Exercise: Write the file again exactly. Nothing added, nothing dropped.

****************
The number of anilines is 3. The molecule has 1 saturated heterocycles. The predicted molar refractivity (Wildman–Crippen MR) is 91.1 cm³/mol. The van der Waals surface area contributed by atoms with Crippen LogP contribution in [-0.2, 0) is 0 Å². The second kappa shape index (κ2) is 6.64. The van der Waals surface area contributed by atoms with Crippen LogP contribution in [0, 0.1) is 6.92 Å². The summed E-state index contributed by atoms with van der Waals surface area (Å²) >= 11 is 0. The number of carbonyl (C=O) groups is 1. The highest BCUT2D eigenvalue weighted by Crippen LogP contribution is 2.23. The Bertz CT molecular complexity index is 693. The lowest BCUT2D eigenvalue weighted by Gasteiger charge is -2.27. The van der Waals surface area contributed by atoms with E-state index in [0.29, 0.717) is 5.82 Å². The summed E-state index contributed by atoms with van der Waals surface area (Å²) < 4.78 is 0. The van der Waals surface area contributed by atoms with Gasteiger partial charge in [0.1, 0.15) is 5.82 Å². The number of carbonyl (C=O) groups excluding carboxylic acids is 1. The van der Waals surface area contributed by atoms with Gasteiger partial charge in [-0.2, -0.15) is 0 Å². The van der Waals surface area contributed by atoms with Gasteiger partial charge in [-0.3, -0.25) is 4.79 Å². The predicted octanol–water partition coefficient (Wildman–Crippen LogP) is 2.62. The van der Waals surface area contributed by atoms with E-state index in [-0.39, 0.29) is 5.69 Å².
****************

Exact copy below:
The number of anilines is 3. The molecule has 1 saturated heterocycles. The predicted molar refractivity (Wildman–Crippen MR) is 91.1 cm³/mol. The van der Waals surface area contributed by atoms with Crippen LogP contribution in [-0.2, 0) is 0 Å². The second kappa shape index (κ2) is 6.64. The van der Waals surface area contributed by atoms with Crippen LogP contribution in [0, 0.1) is 6.92 Å². The summed E-state index contributed by atoms with van der Waals surface area (Å²) >= 11 is 0. The number of carbonyl (C=O) groups is 1. The highest BCUT2D eigenvalue weighted by Crippen LogP contribution is 2.23. The Bertz CT molecular complexity index is 693. The lowest BCUT2D eigenvalue weighted by Gasteiger charge is -2.27. The van der Waals surface area contributed by atoms with E-state index in [0.29, 0.717) is 5.82 Å². The summed E-state index contributed by atoms with van der Waals surface area (Å²) < 4.78 is 0. The van der Waals surface area contributed by atoms with Gasteiger partial charge in [0.1, 0.15) is 5.82 Å². The number of carbonyl (C=O) groups excluding carboxylic acids is 1. The van der Waals surface area contributed by atoms with Gasteiger partial charge in [-0.2, -0.15) is 0 Å². The van der Waals surface area contributed by atoms with Gasteiger partial charge in [-0.3, -0.25) is 4.79 Å². The predicted octanol–water partition coefficient (Wildman–Crippen LogP) is 2.62. The van der Waals surface area contributed by atoms with E-state index in [-0.39, 0.29) is 5.69 Å².